Sea shells are no longer the currency of Papua New Guinea, but it remains one of the last countries in the world to be relatively untouched by modern man. Lying at the eastern end of the Indonesian archipelago, it still has less than 700 km of paved roads, and much of the country is virtually inaccessible except on foot or by helicopter or small plane.
Spectacular landscape and wildlife
It is, however, a stunningly beautiful country, as Phil Magor, Papua New Guinea Asset Manager for Transeuro Energy, describes enthusiastically. “The combination of geology and climate means that the country has a unique and beautiful identity, ranging from white coral to black sandy beaches, clear azure seas to towering volcanic peaks, and from mist-enshrouded mountain ranges separated by deep ravines to the rolling rainforests of the deltas, all washed by two metres or more of rainfall each year.”
As well as being blessed with spectacular scenery, Papua New Guinea (often called simply PNG) is richly endowed with natural resources, including gold, copper and, of course, hydrocarbons. Oil seeps were first recorded as early as 1910, and the first wells drilled a few years later, but it was only in 1991, after several unsuccessful waves of enthusiasm from oil companies, that hydrocarbons were produced in the country. A resurgence of interest, fuelled by high oil prices and more attractive petroleum terms, saw the first gas exports in the early 21st century. PNG now faces the difficult task of encouraging further exploration without endangering the fragile ecological and anthropological systems of this unique country.
Complex and varied geology
Papua New Guinea lies in one of the most tectonically complex and active parts of the Pacific, on the converging margin of the Pacific and Australian Plates. As a result, the petroleum geologist is constantly presented with structurally difficult challenges and questions.
The country covers a number of sedimentary basins with tectonic settings ranging from passive margin continental shelf and thrust belts to rift basins. The central core is the Central Highlands, reaching over 4,500m, and up to 100km wide. It is tectonically part of the Papuan Fold Belt, which is composed of metamorphics and granite intrusions with younger material and volcanics. In places there are up to 12,000m of sediments, often with sections repeated due to recurring episodes of folding and thrusting.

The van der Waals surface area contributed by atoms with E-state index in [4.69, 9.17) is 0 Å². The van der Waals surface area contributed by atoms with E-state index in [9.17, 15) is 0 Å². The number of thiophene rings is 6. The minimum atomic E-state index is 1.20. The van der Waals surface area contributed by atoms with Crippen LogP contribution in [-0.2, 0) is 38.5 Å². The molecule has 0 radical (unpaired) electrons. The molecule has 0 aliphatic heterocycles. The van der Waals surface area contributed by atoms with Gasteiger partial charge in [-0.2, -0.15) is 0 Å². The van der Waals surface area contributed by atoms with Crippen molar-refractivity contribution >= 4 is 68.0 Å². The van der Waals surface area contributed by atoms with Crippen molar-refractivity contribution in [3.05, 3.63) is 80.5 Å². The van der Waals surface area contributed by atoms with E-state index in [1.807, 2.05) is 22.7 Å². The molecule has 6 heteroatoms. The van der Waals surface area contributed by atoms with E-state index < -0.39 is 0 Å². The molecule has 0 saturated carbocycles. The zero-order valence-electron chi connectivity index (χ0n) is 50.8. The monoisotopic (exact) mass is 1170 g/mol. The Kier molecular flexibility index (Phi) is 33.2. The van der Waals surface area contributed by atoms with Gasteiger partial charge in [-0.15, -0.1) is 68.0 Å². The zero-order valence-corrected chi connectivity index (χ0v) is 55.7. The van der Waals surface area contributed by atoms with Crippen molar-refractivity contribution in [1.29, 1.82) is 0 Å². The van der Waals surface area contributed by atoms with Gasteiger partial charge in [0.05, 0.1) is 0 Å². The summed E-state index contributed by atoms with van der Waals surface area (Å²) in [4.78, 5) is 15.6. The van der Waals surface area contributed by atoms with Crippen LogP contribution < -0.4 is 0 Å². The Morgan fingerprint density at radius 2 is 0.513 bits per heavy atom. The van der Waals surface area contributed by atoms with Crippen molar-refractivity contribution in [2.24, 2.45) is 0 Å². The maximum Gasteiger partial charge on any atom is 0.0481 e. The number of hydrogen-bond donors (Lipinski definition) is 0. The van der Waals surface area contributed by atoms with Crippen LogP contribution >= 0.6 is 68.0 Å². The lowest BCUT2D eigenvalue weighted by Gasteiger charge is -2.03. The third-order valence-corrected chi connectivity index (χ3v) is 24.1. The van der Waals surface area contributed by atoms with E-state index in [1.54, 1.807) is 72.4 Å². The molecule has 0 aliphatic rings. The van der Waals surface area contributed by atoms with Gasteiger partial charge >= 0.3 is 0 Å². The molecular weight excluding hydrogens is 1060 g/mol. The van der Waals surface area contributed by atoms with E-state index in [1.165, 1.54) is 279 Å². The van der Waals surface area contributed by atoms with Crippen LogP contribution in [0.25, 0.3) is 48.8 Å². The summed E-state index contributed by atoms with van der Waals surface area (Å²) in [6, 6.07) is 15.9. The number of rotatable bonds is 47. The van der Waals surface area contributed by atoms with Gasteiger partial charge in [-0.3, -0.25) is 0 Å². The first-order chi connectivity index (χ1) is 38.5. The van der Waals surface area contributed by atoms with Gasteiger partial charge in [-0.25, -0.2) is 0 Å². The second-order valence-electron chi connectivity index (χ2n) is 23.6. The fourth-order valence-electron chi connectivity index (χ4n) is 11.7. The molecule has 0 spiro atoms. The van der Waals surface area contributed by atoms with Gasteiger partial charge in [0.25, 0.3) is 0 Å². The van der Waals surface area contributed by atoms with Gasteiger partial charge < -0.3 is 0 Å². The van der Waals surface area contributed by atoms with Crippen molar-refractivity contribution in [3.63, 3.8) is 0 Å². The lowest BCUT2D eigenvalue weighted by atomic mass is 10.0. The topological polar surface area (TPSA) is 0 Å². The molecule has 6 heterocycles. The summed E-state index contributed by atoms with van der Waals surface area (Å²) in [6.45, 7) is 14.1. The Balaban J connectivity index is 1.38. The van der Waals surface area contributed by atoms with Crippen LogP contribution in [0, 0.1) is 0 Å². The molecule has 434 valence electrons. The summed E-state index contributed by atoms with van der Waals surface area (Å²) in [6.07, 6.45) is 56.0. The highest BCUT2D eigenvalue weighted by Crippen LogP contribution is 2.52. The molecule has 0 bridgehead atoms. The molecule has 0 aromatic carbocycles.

South and southwest of the mountains lie the Papuan Foreland and Fly Platform, an area of flat rain forest, traversed by the meanders of the 800km long Fly River. The geology here is composed of flat Cretaceous to Quaternary sediments overlying block-faulted crystalline basement. This extends offshore into the Gulf of Papua, where Jurassic sediments onlapping basement ridges have been preserved, and there is evidence of Tertiary pinnacle reefs. The area north of the Central Highlands, dominated by the valley of the Sepik River and the Bewani-Torrecelli Mountains, forms the North New Guinea Basin. Rapid subsidence led to the development of thick platform carbonates alongside deep water basins, filled with volcaniclastics. Sub-basins in this area could contain up to 10,000m of Late Tertiary sediments, and oil and gas seeps are common along fault zones, revising hydrocarbon interest in the region.
Southeast of the North New Guinea Basin lies the Cape Vogel Basin, which covers the northern side of the Papuan Peninsula and the offshore to the Trobriand and Woodlark Islands. It is filled with up to 7,500m of Tertiary sediments lying on ophiolitic oceanic crust. Widespread volcanism has been a feature here, with the formation of island arcs and the basinwide deposition of pyroclastics and volcanoclastics.
The eastern end of the Papuan peninsula is dominated by the metamorphic rocks of the Owen Stanley Range, formed as a result of arc-continent collision. To the south west of these lies the 400 km long Aure Tectonic Belt, thick folded and faulted Mesozoic and Cenozoic sediments with complex structures.
Undrilled anticlines and unexplored basins
Most of the petroleum exploration activity and discoveries have been concentrated in the Central Highlands. A total of 12 fields have been found here, in large northwest to southeast trending anticlinal structures, all reservoired in sandstones of the Late Jurassic or Early Cretaceous. A number of large undrilled anticlines remain in the main Foldbelt fairway, and improvements in seismic imaging, including methods of seeing through the ubiquitous dolomitised and karstified Darai Limestone, mean that subthrust structures in the foldbelt also offer potential.